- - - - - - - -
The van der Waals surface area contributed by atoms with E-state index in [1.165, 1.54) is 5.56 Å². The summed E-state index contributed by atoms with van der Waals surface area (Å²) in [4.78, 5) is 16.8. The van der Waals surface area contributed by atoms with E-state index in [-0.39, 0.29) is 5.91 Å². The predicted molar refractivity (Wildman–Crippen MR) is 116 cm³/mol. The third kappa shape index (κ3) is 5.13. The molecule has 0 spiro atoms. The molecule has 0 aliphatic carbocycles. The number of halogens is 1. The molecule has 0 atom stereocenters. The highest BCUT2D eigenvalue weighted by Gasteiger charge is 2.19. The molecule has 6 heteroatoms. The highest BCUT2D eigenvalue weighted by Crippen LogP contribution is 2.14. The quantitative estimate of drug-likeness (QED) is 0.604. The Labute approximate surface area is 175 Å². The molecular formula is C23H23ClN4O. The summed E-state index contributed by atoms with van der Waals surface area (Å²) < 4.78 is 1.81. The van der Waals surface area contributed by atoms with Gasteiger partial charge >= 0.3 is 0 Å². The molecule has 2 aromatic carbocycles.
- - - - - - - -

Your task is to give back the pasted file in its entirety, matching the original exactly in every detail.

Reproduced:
The van der Waals surface area contributed by atoms with E-state index in [1.165, 1.54) is 5.56 Å². The summed E-state index contributed by atoms with van der Waals surface area (Å²) in [4.78, 5) is 16.8. The van der Waals surface area contributed by atoms with E-state index in [-0.39, 0.29) is 5.91 Å². The predicted molar refractivity (Wildman–Crippen MR) is 116 cm³/mol. The third kappa shape index (κ3) is 5.13. The molecule has 0 spiro atoms. The molecule has 0 aliphatic carbocycles. The number of halogens is 1. The molecule has 0 atom stereocenters. The highest BCUT2D eigenvalue weighted by Gasteiger charge is 2.19. The molecule has 6 heteroatoms. The highest BCUT2D eigenvalue weighted by Crippen LogP contribution is 2.14. The quantitative estimate of drug-likeness (QED) is 0.604. The Labute approximate surface area is 175 Å². The molecular formula is C23H23ClN4O. The summed E-state index contributed by atoms with van der Waals surface area (Å²) < 4.78 is 1.81. The van der Waals surface area contributed by atoms with Gasteiger partial charge >= 0.3 is 0 Å². The molecule has 2 aromatic carbocycles.